September 11, 2014
I was most confused by the letter writer who seemed to object to the statue of Ravens legend Ray Lewis being given equal status to the one of Johnny Unitas ( "Statue of Ray Lewis is disgraceful," Sept. 8). After all, as the writer observed, Ray Lewis was found not guilty in a court of law. So what's the problem here? It's not like the Ravens put up a statue of Michael Vick, who was actually found guilty of a crime and has been "rehabilitated. " Yet this letter writer still chooses to be "outraged.
By John E. McIntyre and The Baltimore Sun | August 28, 2014
You have heard of me. I operate the Dullatron. I drain the life from reporters' articles. I am a copy editor, determinedly extinguishing originality as I slap a coat of battleship gray over all that is fresh and imaginative.  Or so I have heard, or overheard, during the past three decades.  Now a reader sends me a link to "Against Editors," a Gawker  article by Hamilton Nolan, in which one can find a familiar tone: ...
By Pamela Wood, The Baltimore Sun | August 14, 2014
Francis Scott Key is so closely identified with Fort McHenry that the South Baltimore landmark is considered the go-to place to learn how the 15-starred American flag that flew after the fort's bombardment 200 years ago inspired him to write the poem that became the national anthem. But those wishing to pay their final respects to the lawyer-turned-poet could also head 50 miles west to Frederick, where Key is buried in a sprawling cemetery that runs along U.S. 40 where it shares the roadway with busy Interstate 70. "Key always wanted to be buried in the shadow of the Catoctin Mountains," said Ron Pearcey, the superintendent of Mount Olivet Cemetery.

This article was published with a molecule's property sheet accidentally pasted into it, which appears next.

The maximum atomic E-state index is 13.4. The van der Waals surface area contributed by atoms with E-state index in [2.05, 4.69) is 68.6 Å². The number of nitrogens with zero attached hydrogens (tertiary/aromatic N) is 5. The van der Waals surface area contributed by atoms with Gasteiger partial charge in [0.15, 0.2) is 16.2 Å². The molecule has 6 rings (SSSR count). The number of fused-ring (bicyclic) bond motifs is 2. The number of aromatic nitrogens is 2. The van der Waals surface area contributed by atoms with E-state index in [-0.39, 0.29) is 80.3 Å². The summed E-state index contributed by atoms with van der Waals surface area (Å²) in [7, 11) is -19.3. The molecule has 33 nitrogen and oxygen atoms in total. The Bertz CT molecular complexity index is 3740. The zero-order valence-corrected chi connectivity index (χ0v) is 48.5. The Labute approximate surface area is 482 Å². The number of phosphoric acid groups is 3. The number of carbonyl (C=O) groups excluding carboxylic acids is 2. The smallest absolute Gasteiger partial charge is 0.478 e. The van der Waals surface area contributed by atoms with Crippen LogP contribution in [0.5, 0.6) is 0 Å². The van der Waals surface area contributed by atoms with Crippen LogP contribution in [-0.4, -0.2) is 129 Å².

By Chris Kaltenbach, The Baltimore Sun | July 3, 2014
Allen Grossman,a prize-winning poet who spent 15 years teaching his craft to students at the Johns Hopkins University, died June 27 at his home in Chelsea, Mass. He was 82 and had been suffering from Alzheimer's disease. "Allen was an inimitable instructor," said Douglas Basford, assistant director of composition at the University at Buffalo, State University of New York, and a former student of Dr. Grossman's at Hopkins. Remembering a class he audited in poetry and poetics, Mr. Basford recalled the instructor "probing and prodding to get, as he did in his critical prose, to the core of how a poem worked [and]
By Eduardo A. Encina and The Baltimore Sun | May 28, 2014
There will undoubtedly be a solemn tone to this week's Civil Rights Game festivities in Houston. Nationally renowned poet and essayist Dr. Maya Angelou, who died Wednesday , was scheduled to be one of three Beacon Awards recipients in a luncheon prior to the Civil Rights Game between the Orioles and the Houston Astros on Friday. Last week, Major League Baseball announced that Angelou would be unable to attend the Beacon Awards luncheon because of health reasons. “It is with deep regret that I able unable to attend the MLB Beacon Awards Luncheon,” Angelou said in a statement to